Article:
Meridian Investment Management, Inc. v. Meridian Real Estate Investment Company II, No. 3:2008cv02542 - Document 27 (N.D. Cal. 2008)

Court Description: ORDER DENYING IN PART AND DEFERRING RULING IN PART ON DEFENDANT'S MOTION TO DISMISS AND TO STRIKE; VACATING HEARING. To the extent defendant seeks to dismiss the First Amended Complaint, the motion is denied. To the extent defendant seeks to str ike the prayer for punitive damages, the Court defers ruling on the motion. MIM is afforded leave to file, no later than October 3, 2008, a supplemental opposition; Fund II is afforded leave to file, no later than October 10, 2008, a supplemental re ply thereto. As of October 10, 2008, the deferred portion of defendants motion will be taken under submission, unless the parties are otherwise informed. Signed by Judge Maxine M. Chesney on September 24, 2008.(mmclc1, COURT STAFF) (Filed on 9/24/2008)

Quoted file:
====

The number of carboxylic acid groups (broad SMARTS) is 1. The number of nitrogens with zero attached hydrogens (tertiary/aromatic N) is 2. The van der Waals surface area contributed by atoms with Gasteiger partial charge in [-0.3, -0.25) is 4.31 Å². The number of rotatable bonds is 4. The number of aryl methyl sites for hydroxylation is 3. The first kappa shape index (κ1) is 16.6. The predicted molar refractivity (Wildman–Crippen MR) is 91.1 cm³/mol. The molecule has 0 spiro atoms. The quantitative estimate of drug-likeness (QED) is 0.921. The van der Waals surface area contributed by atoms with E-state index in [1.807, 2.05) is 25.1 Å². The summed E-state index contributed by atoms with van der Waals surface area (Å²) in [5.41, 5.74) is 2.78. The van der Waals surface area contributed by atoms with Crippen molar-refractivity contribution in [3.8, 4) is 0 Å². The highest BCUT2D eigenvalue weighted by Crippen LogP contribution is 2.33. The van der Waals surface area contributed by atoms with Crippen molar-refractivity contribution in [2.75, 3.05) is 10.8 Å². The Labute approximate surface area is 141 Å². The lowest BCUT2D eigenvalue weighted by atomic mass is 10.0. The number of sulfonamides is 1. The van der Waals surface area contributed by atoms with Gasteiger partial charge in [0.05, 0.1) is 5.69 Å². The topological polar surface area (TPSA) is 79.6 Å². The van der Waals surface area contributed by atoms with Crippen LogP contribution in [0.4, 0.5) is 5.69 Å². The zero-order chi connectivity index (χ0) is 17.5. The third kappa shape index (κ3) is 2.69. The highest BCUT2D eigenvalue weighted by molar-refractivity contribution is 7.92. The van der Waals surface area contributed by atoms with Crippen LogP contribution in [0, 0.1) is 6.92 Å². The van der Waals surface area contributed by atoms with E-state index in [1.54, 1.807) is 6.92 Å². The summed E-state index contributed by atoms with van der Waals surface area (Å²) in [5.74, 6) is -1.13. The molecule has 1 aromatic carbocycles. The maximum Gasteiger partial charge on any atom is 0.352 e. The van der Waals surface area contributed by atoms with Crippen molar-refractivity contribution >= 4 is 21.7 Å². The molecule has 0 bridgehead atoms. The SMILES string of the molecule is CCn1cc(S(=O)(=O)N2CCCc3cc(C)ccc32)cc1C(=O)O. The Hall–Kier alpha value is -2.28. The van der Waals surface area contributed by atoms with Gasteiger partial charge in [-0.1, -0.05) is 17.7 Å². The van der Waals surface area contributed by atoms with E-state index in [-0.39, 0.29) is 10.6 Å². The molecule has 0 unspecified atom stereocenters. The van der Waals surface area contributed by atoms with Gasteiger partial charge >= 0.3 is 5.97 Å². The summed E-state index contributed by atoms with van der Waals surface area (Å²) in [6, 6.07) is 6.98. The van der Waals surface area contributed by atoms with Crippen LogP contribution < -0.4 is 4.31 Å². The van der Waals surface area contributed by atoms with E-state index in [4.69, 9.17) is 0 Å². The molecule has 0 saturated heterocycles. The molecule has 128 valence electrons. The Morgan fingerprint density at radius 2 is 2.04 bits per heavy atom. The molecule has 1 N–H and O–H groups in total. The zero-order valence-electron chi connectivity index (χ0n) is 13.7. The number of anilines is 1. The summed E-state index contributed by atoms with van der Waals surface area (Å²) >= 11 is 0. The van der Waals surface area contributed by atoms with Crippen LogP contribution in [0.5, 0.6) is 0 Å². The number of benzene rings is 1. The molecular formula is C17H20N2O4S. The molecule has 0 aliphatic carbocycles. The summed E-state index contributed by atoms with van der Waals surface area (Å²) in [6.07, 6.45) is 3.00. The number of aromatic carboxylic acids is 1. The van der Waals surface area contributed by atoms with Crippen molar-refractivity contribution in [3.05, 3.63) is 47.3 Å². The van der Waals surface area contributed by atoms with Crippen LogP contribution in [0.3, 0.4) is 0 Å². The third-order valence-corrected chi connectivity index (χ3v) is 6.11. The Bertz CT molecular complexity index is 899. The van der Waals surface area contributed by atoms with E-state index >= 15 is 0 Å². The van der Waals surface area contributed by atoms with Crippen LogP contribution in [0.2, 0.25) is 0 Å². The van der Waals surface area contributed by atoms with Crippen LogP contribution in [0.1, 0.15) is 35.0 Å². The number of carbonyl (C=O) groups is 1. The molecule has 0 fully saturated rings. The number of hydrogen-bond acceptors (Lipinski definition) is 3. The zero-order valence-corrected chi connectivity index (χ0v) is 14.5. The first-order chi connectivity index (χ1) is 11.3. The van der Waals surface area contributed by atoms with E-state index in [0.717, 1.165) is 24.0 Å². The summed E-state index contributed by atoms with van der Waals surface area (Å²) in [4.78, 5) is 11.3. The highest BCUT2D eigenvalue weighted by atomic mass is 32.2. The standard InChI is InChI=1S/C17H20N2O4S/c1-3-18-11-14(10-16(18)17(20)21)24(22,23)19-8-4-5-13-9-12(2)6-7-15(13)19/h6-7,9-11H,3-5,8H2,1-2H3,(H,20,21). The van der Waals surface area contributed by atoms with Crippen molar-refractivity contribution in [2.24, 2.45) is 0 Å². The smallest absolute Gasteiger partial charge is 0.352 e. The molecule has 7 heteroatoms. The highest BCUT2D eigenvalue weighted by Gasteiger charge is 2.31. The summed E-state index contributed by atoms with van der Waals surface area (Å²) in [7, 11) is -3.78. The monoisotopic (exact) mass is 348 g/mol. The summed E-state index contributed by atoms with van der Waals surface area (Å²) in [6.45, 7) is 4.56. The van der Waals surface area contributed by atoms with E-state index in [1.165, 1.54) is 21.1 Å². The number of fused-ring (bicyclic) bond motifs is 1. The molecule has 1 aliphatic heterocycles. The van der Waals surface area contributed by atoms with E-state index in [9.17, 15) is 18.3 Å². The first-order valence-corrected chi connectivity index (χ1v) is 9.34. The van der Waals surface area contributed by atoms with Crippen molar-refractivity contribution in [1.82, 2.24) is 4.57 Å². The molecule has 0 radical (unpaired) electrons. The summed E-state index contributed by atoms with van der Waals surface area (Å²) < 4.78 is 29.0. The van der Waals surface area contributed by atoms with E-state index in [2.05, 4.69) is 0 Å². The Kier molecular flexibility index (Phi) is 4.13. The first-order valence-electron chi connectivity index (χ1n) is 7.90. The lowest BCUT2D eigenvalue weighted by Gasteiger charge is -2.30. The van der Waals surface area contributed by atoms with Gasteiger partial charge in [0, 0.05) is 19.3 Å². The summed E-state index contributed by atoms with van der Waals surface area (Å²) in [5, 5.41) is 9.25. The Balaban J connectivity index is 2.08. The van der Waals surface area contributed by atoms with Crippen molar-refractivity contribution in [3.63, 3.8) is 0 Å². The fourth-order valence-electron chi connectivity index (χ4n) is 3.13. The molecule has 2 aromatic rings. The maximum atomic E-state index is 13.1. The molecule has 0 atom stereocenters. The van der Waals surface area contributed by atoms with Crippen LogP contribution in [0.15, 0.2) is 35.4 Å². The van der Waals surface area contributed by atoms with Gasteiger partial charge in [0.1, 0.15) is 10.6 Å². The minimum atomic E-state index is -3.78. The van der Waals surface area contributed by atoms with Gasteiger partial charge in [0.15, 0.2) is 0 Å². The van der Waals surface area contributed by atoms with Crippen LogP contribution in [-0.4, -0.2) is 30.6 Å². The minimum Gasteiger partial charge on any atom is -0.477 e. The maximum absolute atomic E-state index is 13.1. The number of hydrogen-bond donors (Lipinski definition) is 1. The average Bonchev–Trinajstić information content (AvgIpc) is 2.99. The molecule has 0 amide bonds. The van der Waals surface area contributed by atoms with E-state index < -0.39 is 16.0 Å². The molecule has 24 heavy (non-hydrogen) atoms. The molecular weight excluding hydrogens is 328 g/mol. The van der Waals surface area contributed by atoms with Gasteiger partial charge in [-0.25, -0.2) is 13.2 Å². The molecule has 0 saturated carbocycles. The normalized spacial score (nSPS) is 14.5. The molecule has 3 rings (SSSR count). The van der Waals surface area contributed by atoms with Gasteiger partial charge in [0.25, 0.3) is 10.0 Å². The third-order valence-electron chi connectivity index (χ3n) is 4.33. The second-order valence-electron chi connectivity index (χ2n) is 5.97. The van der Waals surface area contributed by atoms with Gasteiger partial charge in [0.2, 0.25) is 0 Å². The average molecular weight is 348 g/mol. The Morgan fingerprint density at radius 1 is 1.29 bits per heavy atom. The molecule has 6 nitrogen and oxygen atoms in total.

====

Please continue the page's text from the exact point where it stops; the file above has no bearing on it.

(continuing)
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Meridian Investment Management, Inc. v. Meridian Real Estate Investment Company II Doc. 27 1 2 3 4 5 6 7 IN THE UNITED STATES DISTRICT COURT 8 FOR THE NORTHERN DISTRICT OF CALIFORNIA 9 For the Northern District of California United States District Court 10 11 MERIDIAN INVESTMENT MANAGEMENT, INC., No. C-08-2542 MMC ORDER DENYING IN PART AND DEFERRING RULING IN PART ON DEFENDANT’S MOTION TO DISMISS AND TO STRIKE; VACATING HEARING 12 Plaintiffs, 13 v. 14 15 16 MERIDIAN REAL ESTATE INVESTMENT COMPANY II, Defendant / 17 18 Before the Court is defendant Meridian Real Estate Investment Company II’s 19 (“Fund II”) Motion to Dismiss and to Strike, filed August 21, 2008. Plaintiff Meridian 20 Investment Management, Inc. (“MIM”) has filed opposition, to which Fund II has replied. 21 Having read and considered the papers filed in support of and in opposition to the motion, 22 the Court deems the matter suitable for decision on the papers, VACATES the hearing 23 scheduled for September 26, 2008, and rules as follows. 24 A. Motion to Dismiss 25 26 The sole cause of action alleged in the First Amended Complaint (“FAC”) is a claim of business defamation. 27 1. Statements Made to Fund II Shareholders 28 MIM’s claim is based in part on statements made by Mutasem Al-Shihabi (“Al- Dockets.Justia.com 1 Shihabi”), Fund II’s managing director, to Fund II shareholders. Fund II argues the claim, 2 to the extent it is based on such statements, is subject to dismissal. 3 First, Fund II argues MIM has failed to provide sufficient notice of the basis for the 4 claim. The Court disagrees. In particular, MIM has identified the speaker (Fund II’s 5 managing director Al-Shihabi), (see FAC ¶ 30), the listeners (shareholders who inquired 6 about the status of Fund II), (see id.), the time at which such statements were made, to the 7 best of MIM’s knowledge, (“on specific dates and times known only to Fund II but on 8 occasions within the last year”), (see id.), the nature of the statements (that Fund II could 9 not be closed because of MIM’s “inaction”), (see id.) and why such statements were false 10 (Al-Shihabi has “refus[ed] to cooperate in the preparation of the final accounting 11 statements,” whereas MIM provided all “information and records requested” by outside 12 auditors), (see FAC ¶¶ 26-27). See Fed. R. Civ. P. 8(a) (providing plaintiff must allege 13 “short and plain statement of the claim”); cf. Franchise Realty Interstate Corp. v. San 14 Francisco Local Joint Executive Board of Culinary Workers, 542 F. 2d 1076, 1085 (9th Cir. 15 1976) (holding claim alleging defendant made “false and malicious statements to the news 16 media” about plaintiffs was subject to dismissal for failure to state claim, where “nature of 17 the statements [was] not disclosed”). 18 Second, Fund II argues the statements are not reasonably susceptible of a 19 defamatory meaning. The Court disagrees. Under either California or Massachusetts law,1 20 the statements can reasonably be understood as an assertion that MIM, which provided 21 “management services” to Fund II, (see FAC ¶ 8), is an incompetent manager because it 22 has failed to take the necessary action to close Fund II. See, e.g., Stoneking v. Briggs, 254 23 Cal. App. 2d 563, 573 (1967) (affirming jury verdict in favor of plaintiff union officer, where 24 false statements at issue therein did not contain express assertion of mismanagement but 25 “sting of [defendant’s] accusation” was plaintiff had failed to act in best interest of 26 membership and was incompetent); Bander v. Metropolitan Life Ins. Co., 47 N.E. 2d 595, 27 1 28 As discussed below, the parties disagree as to whether California or Massachusetts law governs the defamation claim. 2 1 600-01 (Mass. 1943) (holding “test for slander per se with respect to trade or profession” 2 met where assertedly false statement describes “conduct or characteristic of the plaintiff 3 incompatible with his successfully carrying on [his] occupation”). 4 Accordingly, Fund II has failed to show MIM’s business defamation claim, to the 5 extent such claim is based on the above-referenced statements to shareholders, is subject 6 to dismissal. 7 2. Email to Auditor 8 MIM’s claim is based in part on an email dated March 6, 2007, sent by Al-Shihabi to 9 Fund II’s outside auditor and copied to two other individuals. 10 In the subject email, Al-Shihabi responded to the outside auditor’s question as to 11 why Al-Shihabi, as director of Fund II, had yet to review and approve Fund II’s financial 12 statements. (See FAC Ex. C.) In his response, Al-Shihabi stated the “reason for delay of 13 such approval” was that a two million dollar payment by Fund II had been “categorized” on 14 the statements as a “consultant fee,” that Fund II had been “ill-advised to have such 15 amounts categorized that way,” that the payment should be categorized as a “receivable 16 from a shareholder” rather than as “expenses,” and that Fund II had “attempted prior to [ ] 17 year end to ratify the situation with [MIM] that Al Mal Investment Company (as a 18 shareholder) would incur the US$2 million directly to [Fund II].” (See id.) MIM alleges that 19 the recipients of the email would understand Fund II to have asserted that MIM, Fund II’s 20 manager, gave “bad advice” to Fund II and that MIM, rather than Fund II’s director, is 21 responsible for Fund II’s inability to approve the financial statements. (See FAC ¶ 33.) 22 Fund II argues the claim, to the extent it is based on said email, is subject to dismissal. 23 First, Fund II argues the statements therein are non-actionable opinion. Contrary to 24 Fund II’s argument, the above-referenced assertions by Al-Shihabi can be understood as 25 fact, i.e., a statement that can be proved true or false. See Dodds v. American 26 Broadcasting Co., 145 F. 3d 1053, 1065 (9th Cir. 1998) (holding statement is “factual in 27 nature” where it is “susceptible of being proved true or false”). In particular, it can be 28 proved that MIM gave Fund II advice as to how the two million dollar payment should be 3 1 categorized, and that any such advice was improper in light of the circumstances and/or 2 applicable accounting standards. Further, it can be proved that Fund II attempted to “ratify 3 the situation” with MIM by having a specified shareholder, Al Mal Investment Fund (“Al 4 Mal”), pay the sum to Fund II. At a minimum, because the statements are “reasonably 5 susceptible of an interpretation which implies a provably false assertion of action fact, . . . 6 the jury may be called upon to determine whether such an interpretation was in fact 7 conveyed.” See Kahn v. Bower, 232 Cal. App. 3d 1599, 1608 (1991). 8 9 Second, Fund II argues the statements therein are not reasonably susceptible of a defamatory meaning. The Court finds the statements could be understood as defamatory, 10 specifically, that the recipients of the email could reasonably understand Fund II to have 11 asserted that MIM provided incompetent management services, both by providing bad 12 advice as to classification of payments and by refusing to work with Fund II’s director to 13 resolve his inability to sign Fund II’s financial statements. The Court cannot say, based on 14 the face of the complaint, that no reasonable recipient of the email would understand the 15 email in the manner alleged by MIM. See id. at 1608 (holding where statement can be 16 interpreted as conveying defamatory meaning, “it is for the jury to determine whether a 17 defamatory meaning was in fact conveyed”); King v. Globe Newspaper Co., 512 N.E. 2d 18 241, 249 (Mass. 1987) (holding where statement can be interpreted as conveying 19 defamatory meaning, “it presents a question for the trier of fact”). 20 21 Accordingly, Fund II has failed to show that MIM’s claim, to the extent such claim is based on the above-referenced email, is subject to dismissal. 22 3. Newspaper Article 23 MIM’s claim is based in part on statements in a newspaper article printed on July 6, 24 2008. (See FAC Ex. D.) According to MIM, the article was published in “ALQABAS, a 25 Kuwaiti newspaper of general circulation, widely read in the investment community in 26 Kuwait, and posted in the Internet where it is available for viewing worldwide, and where it 27 is regularly read by Kuwaiti nationals who are living in the United States.” (See FAC ¶ 35.) 28 The article states that Al-Shihabi, the “chairman of the board and elected member” 4 1 of Al Mal,2 had “announced the referral of the previous chairman of the board to the general 2 prosecutor for certain excesses, has [sic] he put it, and the hiding of two million dollars from 3 a fund controlled by the Company which was disposed of in a manner violating the 4 purposes of the fund.” (See FAC Ex. D.) The article further states, “The fund was founded 5 in the United States (Cayman) by [MIM], which has also been referred to the general 6 prosecutor.” (See id.) Fund II argues that the claim, to the extent it is based on the article, 7 is subject to dismissal.3 8 9 First, Fund II argues that no reasonable reader of the article could conclude the article conveys a defamatory meaning. The Court disagrees. When read in context, the 10 statement that MIM was “referred to the general prosecutor” could reasonably be 11 understood as an assertion that MIM had some criminal involvement with the “hiding of two 12 million dollars” from Fund II. To the extent Fund II argues that a reader could understand 13 such statement to convey a non-defamatory meaning, e.g., that MIM was referred to the 14 prosecutor for questioning as a witness, such argument is premature at the pleading stage. 15 See Kahn, 232 Cal. App. 3d at 1608; King, 512 N.E. 2d at 249. 16 Second, Fund II argues that because the article does not explicitly identify Al-Shihabi 17 as the source of the statement that MIM has been “referred to the general prosecutor,” and, 18 further, does not allege that Al-Shihabi was speaking on behalf of Fund II, MIM cannot 19 establish a claim against Fund II based on the article. The Court disagrees. The FAC 20 alleges that Al-Shihabi was the source of the above-referenced statements in the article 21 and that, in making such statements, Al-Shihabi was “speaking on [Fund II’s] behalf.” (See 22 FAC ¶ 36.) Whether MIM can prove such allegations is a matter appropriate for resolution 23 24 25 2 MIM alleges that Al Mal is the “sponsor and lead investor for Fund II.” (See FAC ¶¶ 5-6.) 3 26 27 28 Fund II also argues that because MIM, in requesting leave to amend when opposing Fund II’s motion to dismiss the initial complaint, did not request leave to add a defamation claim based on the above-referenced article, the Court should treat such claim as a “nullity.” (See Def.s Mot. at 8:19-20.) The Court disagrees. Because Fund II has not filed a responsive pleading and MIM had not previously filed an amended complaint, MIM was allowed to amend “as a matter of course.” See Fed. R. Civ. P. 15(a)(1)(A). 5 1 on summary judgment or at trial, not on a motion to dismiss. Accordingly, Fund II has failed to show MIM’s claim, to the extent such claim is 2 3 based on the above-referenced article, is subject to dismissal. 4 B. Motion to Strike In its prayer for relief, MIM seeks an award of punitive damages. (See FAC, prayer, 5 6 7 ¶ 2.) Fund II observes that MIM, in its opposition to Fund II’s motion to dismiss the initial 8 complaint, asserted Massachusetts law governed MIM’s defamation claim.4 (See Pl.’s 9 Opp. to Def.’s Mot. to Dismiss, filed June 20, 2008, at 8:5-6 (“[U]nder Massachusetts law, 10 which applies here, the statute of limitations for slander or libel is three years.”).)5 Under 11 Massachusetts law, punitive damages are not available as a remedy in a defamation 12 action. See Stone v. Essex County Newspapers, Inc., 330 N.E. 2d 161, 169 (Mass. 1975) 13 (“We reject the allowance of punitive damages in this Commonwealth in any defamation 14 action, on any state of proof . . . .”). Relying on Massachusetts law, Fund II seeks an order 15 striking the prayer for punitive damages. 16 In opposition, MIM argues California law should apply because, at the time the 17 allegedly defamatory statements were made, MIM had closed its Massachusetts office and 18 was operating exclusively in California; thus, according to MIM, the injury incurred in 19 California. Under California law, a plaintiff is not prohibited from seeking punitive damages 20 as a remedy in a defamation action. See Wilbanks v. Wolk, 121 Cal. App. 4th 883, 906 21 (2004) (holding plaintiff can recover punitive damages in defamation action upon “clear and 22 convincing” proof of malice). 23 24 In its reply, Fund II argues MIM should be judicially estopped from arguing the defamation claim is governed by California law. 25 26 27 4 In the initial complaint, MIM referred to its defamation claim as a claim for “slander per se.” 5 28 Fund II sought dismissal of the defamation claim alleged in the initial complaint on the ground it was barred by the statute of limitations. 6 1 The Ninth Circuit “has restricted the application of judicial estoppel to cases where 2 the court relied on, or ‘accepted,’ the party’s previous inconsistent position.” See Hamilton 3 v. State Farm Fire & Casualty Co., 270 F. 3d 778, 783 (9th Cir. 2001). Here, the Court, in 4 ruling on Fund II’s motion to dismiss the initial complaint, did not rely on or accept MIM’s 5 argument that Massachusetts law applied to its defamation claim. Rather, with respect to 6 the issue of the statute of limitations, the Court found MIM’s defamation claim, as pleaded 7 in the initial complaint, was time-barred under both Massachusetts and California law. (See 8 Order, filed July 9, 2008, at 3:25 - 4:3.) Further, in rejecting Fund II’s argument that MIM’s 9 proposed amended defamation claim would be futile on account of a failure to sufficiently 10 allege malice, the Court made such determination based on federal pleading requirements. 11 See Fed. R. Civ. P. 9(b) (providing “malice . . . may be alleged generally”).6 Under such 12 circumstances, no sufficient basis for judicial estoppel exists, and, consequently, MIM is not 13 judicially estopped from now asserting, contrary to its initial position, that California 14 substantive law applies to MIM’s defamation claim. 15 In its reply, Fund II argues that Massachusetts law applies for the additional reason 16 that the parties so agreed in the “Advisory Agreement” between Fund II and MIM. Fund II 17 relies on the following provision: “This Agreement shall be governed and construed in 18 accordance with the laws of the Commonwealth of Massachusetts excluding that body of 19 law pertaining to conflicts of law.” (See FAC Ex. B ¶ 8.7). Under California conflicts of law 20 principles, “a valid choice-of-law clause, which provides that a specified body of law 21 ‘governs’ the ‘agreement’ between the parties, encompasses all causes of action arising 22 from or relating to that agreement, including tortious breaches of duties emanating from the 23 agreement or the legal relationships it creates.” See Nedlloyd Lines B.V. v. Superior Court, 24 3 Cal. 4th 459, 470 (1992). In that MIM has not had an opportunity to respond to such 25 26 27 28 6 Although the Court, in its prior order, cited to an opinion issued by a district judge in the District of Massachusetts for such proposition, the cited opinion was not based on substantive Massachusetts law. Indeed, federal courts sitting in diversity must apply “federal procedural law.” See Gasperini v. Center for Humanities, Inc., 518 U.S. 415, 427 (1996) (citing Erie R. Co. v. Tompkins, 304 U.S. 64, 78 (1938).) 7 1 argument, the Court will defer ruling on the issue of whether to strike the prayer for punitive 2 damages, in order to afford MIM an opportunity to brief the applicability of the above- 3 referenced choice-of-law provision to MIM’s claim for business defamation. CONCLUSION 4 5 6 For the reasons stated above, defendants’ motion to dismiss and to strike is hereby DENIED in part and further ruling thereon is DEFERRED, as follows: 7 1. To the extent defendant seeks to dismiss the FAC, the motion is hereby DENIED. 8 2. To the extent defendant seeks to strike the prayer for punitive damages, the 9 Court DEFERS ruling on the motion. MIM is afforded leave to file, no later than October 3, 10 2008, a supplemental opposition, not to exceed five pages in length, limited to the issue of 11 whether the choice-of-law provision in the Advisory Agreement applies to MIM’s business 12 defamation claim; Fund II is afforded leave to file, no later than October 10, 2008, a 13 supplemental reply thereto, not to exceed five pages in length. As of October 10, 2008, the 14 deferred portion of defendants’ motion will be taken under submission, unless the parties 15 are otherwise informed. 16 IT IS SO ORDERED. 17 18 Dated: September 24, 2008 MAXINE M. CHESNEY United States District Judge 19 20 21 22 23 24 25 26 27 28 8